1st Cent.Crucifixions to Order and for Sport

by BluesBrother 4 Replies latest watchtower bible

  • BluesBrother

    I found this video interesting, from the Smithsonian Channel. It explains how commonplace crucifixions were with specific mention of the patebelum crosspiece


  • Phizzy

    The J.W argument, in the light of this Vid. looks even more strange, apart from their dodgy use of 1st Century Greek, Stauros, and all that,I heard them say that " Jehovah would not allow his son to be put to death on a Pagan Symbol".

    Well, the Cross in various forms was used in much of Pagandom, but this in the case of the Crucifixion, was simply an instrument of torture, and eventual death. It would not have been thought of as a religious symbol by the Romans, or the Jews, of the time.

  • carla

    I remember a site that showed that if Jesus was hung the way jw's claim He would have died within 10 minutes or so. Showed my jw some of the articles, obviously made no difference.

    Here is one article-


    "....One of the most severe methods of crucifixion put the arms straight above the victim. "That can [kill in] 10 minutes to half an hour - it's just impossible to breathe under those conditions," Ward says."

  • Earnest

    The lex Puteoli concerns a municipality which decided to contract out the services of an undertaker who doubled as executioner. The text directly relevant to crucifixion is as follows:

    Whoever will want to exact punishment on a male slave or female slave at private expense, as he [the owner] who wants the [punishment] to be inflicted, he [the contractor] exacts the punishment in this manner: if he wants [him] to bring the patibulum to the cross, the contractor will have to provide wooden posts, chains, and cords for the floggers and the floggers themselves. And anyone who will want to exact punishment will have to give four sesterces for each of the workers who bring the patibulum and for the floggers and also for the executioner.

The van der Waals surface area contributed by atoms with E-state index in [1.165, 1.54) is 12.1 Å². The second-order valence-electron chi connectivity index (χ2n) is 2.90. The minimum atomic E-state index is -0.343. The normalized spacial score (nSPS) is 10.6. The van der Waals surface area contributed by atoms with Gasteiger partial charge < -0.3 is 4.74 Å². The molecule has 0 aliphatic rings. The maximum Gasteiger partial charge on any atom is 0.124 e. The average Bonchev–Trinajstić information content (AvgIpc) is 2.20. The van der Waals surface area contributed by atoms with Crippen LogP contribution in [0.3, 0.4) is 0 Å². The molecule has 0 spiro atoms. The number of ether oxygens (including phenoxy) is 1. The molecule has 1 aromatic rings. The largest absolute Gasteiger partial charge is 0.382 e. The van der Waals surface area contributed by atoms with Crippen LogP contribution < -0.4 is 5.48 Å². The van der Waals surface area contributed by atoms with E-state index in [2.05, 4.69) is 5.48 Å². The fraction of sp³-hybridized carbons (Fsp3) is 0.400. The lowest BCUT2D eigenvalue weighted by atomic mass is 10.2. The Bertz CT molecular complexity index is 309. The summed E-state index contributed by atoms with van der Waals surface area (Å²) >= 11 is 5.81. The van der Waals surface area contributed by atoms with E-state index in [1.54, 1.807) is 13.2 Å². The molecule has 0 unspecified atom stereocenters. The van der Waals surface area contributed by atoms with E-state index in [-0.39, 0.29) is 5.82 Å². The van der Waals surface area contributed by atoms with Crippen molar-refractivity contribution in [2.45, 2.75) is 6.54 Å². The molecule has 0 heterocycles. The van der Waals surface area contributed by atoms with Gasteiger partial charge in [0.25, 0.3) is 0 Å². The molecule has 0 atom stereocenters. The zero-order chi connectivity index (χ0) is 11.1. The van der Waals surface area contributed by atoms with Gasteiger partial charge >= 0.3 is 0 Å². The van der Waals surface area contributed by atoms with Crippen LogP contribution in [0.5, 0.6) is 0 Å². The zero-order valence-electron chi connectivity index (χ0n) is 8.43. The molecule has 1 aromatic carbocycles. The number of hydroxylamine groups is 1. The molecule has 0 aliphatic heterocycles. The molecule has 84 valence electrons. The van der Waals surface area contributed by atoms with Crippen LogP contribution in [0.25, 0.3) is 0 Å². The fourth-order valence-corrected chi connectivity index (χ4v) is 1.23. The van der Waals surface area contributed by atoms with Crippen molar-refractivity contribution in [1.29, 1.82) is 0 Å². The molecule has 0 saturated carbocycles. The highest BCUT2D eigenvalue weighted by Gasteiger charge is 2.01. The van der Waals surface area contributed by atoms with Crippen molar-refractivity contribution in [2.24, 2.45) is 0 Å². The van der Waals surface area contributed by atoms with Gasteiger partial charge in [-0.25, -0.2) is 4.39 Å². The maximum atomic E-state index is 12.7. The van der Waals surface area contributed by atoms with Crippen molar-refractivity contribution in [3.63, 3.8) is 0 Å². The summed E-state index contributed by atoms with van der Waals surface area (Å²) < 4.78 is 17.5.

Whenever a magistrate exacts punishment at public expense, so shall he decree; and whenever it will have been ordered to be ready to carry out the punishment, the contractor will have gratis to set up stakes (cruces), and will have gratis to provide nails, pitch, wax, candles, and those things which are essential for such matters. Also if he will be commanded to drag [the cadaver] out with a hook, he must drag the cadaver itself out, his workers dressed in red, with a bell ringing, to a place where many cadavers will be.

    Patibulum can have the general sense of crux.

  • Doug Mason
    Doug Mason

    In Appendices of its translations of the Greek Scriptures (“New Testament”) the WTS provides a picture of a man attached to a single pole. This, they claim, is the manner of Christ’s execution. This picture, they explain, comes from the book De Cruce Liber Primus: “This is the manner in which Jesus was impaled” (Kingdom Interlinear, page 1155).

    This is not impalement, in which the instrument of death is forced up through the victim’s body.

    Most important is the fact that the WTS totally misrepresents what Justus Lipsius wrote.

    He actually provided a number of illustrations, showing several such methods of execution. Lipsius concluded his research by saying that the conventional cross, in which a crosspiece is attached to a pole, was the implement used in Christ’s death.

    It does not matter if Lipsius was right or wrong. What matters is that the WTS deliberately misreported Lipsius and that it hides factual evidence from its followers. Why should a stake be worshipped?

    If it does this with an non-essential matter, how does it behave with critically important matters?

    I obtained the pictures in the following PDF from an original book by Justus Lipsius, held in the State Library of Victoria, Melbourne.



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